So you’ll find simple one-box dishes like crispy marinated sea bass with green chili, lime and coriander, Bengal, and beetroot, curry leaf and ginger-inspired buns. South Indian. Recipes are largely vegan and vegetarian, as that’s how most locals eat, with a few pescatarian meals thrown in – as seafood is a “statewide obsession” in the Bengal.
Basically, what really makes a long journey in India are the elaborate snacks on the train. “What’s really cool is that you have snack vendors on the train, it’s a lot more exciting than a snack cart [here]! You’re in your own compartment, like old-fashioned train carriages, and you have vendors going up and down the train,” Iyer explains. “There are hot samosas, hash browns, hot chai… But as regions change, you get local stuff. Arriving in Bengal, you are offered something called mishti doi, a delicious sweet yoghurt served in small earthenware pots. In the south, you are offered idlis, soft steamed rice cakes, which are really tasty. So it’s good that the food on the train reflects where you’re passing.
Cooking and packing your own train snacks is also very traditional, and her recipes honor that – from sticky spiced popcorn with dates, caramel and sea salt, to cauliflower, onion and bread pakoras. .
Iyer’s father would always be well equipped for his long train journeys, sent with a range of snacks prepared by his mother. “The train snacks my grandma would have made for my dad were really hardcore — she probably would have spent at least a day cooking,” Iyer says. Fortunately, his own recipes usually take much less time.
It wouldn’t have been unusual for her grandmother, whom she called Thathi, to spend most of her day in the kitchen. “Culturally, it’s really different. If you were a stay-at-home mom at the time and raising a family, your job was basically to cook,” she explains.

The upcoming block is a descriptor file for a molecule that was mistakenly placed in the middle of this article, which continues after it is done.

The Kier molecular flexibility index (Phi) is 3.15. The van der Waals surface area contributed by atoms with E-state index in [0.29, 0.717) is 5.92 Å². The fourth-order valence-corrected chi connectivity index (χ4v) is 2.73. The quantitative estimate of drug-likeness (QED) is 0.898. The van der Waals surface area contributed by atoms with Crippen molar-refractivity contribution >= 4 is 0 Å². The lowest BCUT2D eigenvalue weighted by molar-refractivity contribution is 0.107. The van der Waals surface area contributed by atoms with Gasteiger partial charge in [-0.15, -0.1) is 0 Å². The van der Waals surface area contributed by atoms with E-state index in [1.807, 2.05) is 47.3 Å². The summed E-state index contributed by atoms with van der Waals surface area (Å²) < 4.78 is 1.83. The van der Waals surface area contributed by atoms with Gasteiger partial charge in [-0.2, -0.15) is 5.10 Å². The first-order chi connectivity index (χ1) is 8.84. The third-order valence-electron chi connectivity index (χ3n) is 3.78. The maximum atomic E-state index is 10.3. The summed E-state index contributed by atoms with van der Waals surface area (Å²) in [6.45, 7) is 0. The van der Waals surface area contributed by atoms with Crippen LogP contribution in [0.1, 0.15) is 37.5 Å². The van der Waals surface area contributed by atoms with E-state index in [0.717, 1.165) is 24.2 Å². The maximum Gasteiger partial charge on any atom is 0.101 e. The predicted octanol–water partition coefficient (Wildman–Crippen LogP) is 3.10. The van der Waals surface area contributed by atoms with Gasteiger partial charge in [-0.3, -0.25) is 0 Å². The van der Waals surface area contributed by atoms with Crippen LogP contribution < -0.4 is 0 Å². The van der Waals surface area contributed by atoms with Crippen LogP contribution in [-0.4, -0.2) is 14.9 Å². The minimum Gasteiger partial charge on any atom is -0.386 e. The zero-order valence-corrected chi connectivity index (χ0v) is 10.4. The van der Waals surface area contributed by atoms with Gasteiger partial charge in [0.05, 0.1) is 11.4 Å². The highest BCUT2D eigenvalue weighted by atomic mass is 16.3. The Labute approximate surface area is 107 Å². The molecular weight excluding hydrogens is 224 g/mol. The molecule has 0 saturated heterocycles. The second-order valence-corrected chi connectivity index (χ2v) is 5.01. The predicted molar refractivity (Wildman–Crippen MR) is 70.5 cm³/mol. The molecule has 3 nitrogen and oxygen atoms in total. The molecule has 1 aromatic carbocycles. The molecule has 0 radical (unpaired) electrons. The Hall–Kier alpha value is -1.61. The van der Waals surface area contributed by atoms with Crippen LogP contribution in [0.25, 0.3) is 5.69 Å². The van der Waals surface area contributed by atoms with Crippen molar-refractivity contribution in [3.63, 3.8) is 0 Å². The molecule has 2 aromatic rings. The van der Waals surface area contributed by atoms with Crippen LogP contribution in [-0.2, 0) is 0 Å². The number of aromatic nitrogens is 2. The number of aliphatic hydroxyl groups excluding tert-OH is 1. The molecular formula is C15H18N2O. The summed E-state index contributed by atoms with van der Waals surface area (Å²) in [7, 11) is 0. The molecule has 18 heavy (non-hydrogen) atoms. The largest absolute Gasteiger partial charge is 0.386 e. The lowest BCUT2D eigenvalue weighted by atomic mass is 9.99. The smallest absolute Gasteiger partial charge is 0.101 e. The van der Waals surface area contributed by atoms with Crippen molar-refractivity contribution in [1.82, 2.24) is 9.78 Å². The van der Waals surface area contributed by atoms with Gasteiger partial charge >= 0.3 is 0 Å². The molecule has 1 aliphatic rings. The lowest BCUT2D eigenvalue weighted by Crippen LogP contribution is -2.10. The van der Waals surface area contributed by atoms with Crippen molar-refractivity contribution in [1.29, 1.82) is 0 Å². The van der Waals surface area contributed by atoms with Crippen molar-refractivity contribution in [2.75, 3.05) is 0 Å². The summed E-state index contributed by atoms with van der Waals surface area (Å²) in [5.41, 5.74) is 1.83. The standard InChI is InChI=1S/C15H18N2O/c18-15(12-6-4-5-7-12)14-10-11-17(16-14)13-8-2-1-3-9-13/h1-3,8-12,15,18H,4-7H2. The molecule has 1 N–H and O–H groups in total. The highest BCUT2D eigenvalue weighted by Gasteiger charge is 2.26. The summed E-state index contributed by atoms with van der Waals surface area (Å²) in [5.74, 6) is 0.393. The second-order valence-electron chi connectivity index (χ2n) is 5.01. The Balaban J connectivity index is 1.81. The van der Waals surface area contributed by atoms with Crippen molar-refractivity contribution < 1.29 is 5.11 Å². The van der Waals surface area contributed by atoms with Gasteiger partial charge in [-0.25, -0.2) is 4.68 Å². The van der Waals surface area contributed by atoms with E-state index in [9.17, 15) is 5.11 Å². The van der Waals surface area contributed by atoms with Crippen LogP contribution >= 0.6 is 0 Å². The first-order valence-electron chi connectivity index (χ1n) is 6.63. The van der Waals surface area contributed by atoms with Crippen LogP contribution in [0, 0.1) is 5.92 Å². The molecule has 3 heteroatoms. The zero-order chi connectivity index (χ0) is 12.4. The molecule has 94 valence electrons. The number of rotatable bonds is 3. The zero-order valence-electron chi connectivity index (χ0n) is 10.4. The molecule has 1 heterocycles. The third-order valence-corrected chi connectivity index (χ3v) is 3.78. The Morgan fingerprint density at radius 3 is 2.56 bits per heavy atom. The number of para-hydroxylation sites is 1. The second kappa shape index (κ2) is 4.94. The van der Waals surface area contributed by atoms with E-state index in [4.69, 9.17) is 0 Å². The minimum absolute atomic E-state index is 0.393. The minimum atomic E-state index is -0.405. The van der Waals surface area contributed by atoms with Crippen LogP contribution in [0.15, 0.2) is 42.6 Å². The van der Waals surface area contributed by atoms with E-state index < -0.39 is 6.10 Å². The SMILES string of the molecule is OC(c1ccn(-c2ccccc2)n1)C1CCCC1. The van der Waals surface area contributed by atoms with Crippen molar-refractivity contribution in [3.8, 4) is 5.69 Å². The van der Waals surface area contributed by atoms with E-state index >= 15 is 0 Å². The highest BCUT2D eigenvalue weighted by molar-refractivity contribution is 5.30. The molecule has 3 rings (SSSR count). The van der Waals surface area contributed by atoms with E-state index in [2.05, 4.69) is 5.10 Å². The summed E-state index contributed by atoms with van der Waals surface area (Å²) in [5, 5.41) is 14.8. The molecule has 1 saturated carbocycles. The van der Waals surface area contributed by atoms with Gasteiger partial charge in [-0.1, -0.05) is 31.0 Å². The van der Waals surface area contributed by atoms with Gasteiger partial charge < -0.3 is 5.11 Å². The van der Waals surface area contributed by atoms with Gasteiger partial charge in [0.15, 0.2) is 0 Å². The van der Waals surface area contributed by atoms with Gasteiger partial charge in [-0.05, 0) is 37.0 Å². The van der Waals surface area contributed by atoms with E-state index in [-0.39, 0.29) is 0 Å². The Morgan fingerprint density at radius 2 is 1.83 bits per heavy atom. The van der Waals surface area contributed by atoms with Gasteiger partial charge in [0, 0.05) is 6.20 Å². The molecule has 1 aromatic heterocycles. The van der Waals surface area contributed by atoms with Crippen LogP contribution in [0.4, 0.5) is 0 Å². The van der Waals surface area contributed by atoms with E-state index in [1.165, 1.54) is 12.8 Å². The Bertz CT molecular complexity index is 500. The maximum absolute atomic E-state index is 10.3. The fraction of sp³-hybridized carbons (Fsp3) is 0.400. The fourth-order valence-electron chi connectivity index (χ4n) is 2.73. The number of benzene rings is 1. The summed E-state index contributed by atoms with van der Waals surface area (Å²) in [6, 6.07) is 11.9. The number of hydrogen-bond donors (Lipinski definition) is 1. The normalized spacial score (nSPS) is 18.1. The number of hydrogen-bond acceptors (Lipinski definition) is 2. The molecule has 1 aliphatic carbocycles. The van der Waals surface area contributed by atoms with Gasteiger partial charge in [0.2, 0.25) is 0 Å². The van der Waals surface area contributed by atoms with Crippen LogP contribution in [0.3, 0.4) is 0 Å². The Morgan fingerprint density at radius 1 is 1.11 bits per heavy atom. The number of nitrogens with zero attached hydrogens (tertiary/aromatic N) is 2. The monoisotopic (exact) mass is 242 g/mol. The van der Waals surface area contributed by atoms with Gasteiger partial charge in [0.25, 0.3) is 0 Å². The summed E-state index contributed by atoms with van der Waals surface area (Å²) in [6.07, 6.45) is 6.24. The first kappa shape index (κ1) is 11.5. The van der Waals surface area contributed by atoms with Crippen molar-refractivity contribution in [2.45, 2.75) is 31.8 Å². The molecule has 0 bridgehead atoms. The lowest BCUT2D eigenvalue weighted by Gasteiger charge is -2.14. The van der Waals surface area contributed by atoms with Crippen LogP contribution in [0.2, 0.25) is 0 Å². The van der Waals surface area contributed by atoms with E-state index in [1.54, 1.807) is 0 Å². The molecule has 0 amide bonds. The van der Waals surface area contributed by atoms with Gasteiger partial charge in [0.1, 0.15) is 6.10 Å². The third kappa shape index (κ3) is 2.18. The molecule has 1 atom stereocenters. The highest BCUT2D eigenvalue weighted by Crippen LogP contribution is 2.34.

“Now you want things that are obviously tasty, but unless I’ve made a conscious decision that today I want to spend the afternoon cooking, I don’t want to be attached to the cook.
“So a big part of the book is how can I get some of these delicious flavors into food without having someone stay in the kitchen? Can they pack it in 30 minutes? And the answer is yes. , you can make a lot of it. Just like his other books, you won’t find spices that you can’t easily buy in a supermarket on your way home from work.
And we can’t talk about these parts of India without mentioning the rice – which, in true Iyer style, is quick and easy. It may seem like sacrilege, but his family secret to cooking the perfect rice? “The microwave! Because it’s impossible to go wrong” – all you need is 200 grams of good quality basmati rice in a heatproof bowl, cover with three quarters of a pint of boiling water, put a plate on it, “Put it in the microwave on medium heat, cook for 11 minutes and let stand for 10 minutes.
“So your rice is absolutely perfect.”
‘India Express: Fresh And Delicious Recipes For Every Day’ by Rukmini Iyer (published by Square Peg, £22; photography by David Loftus), available now.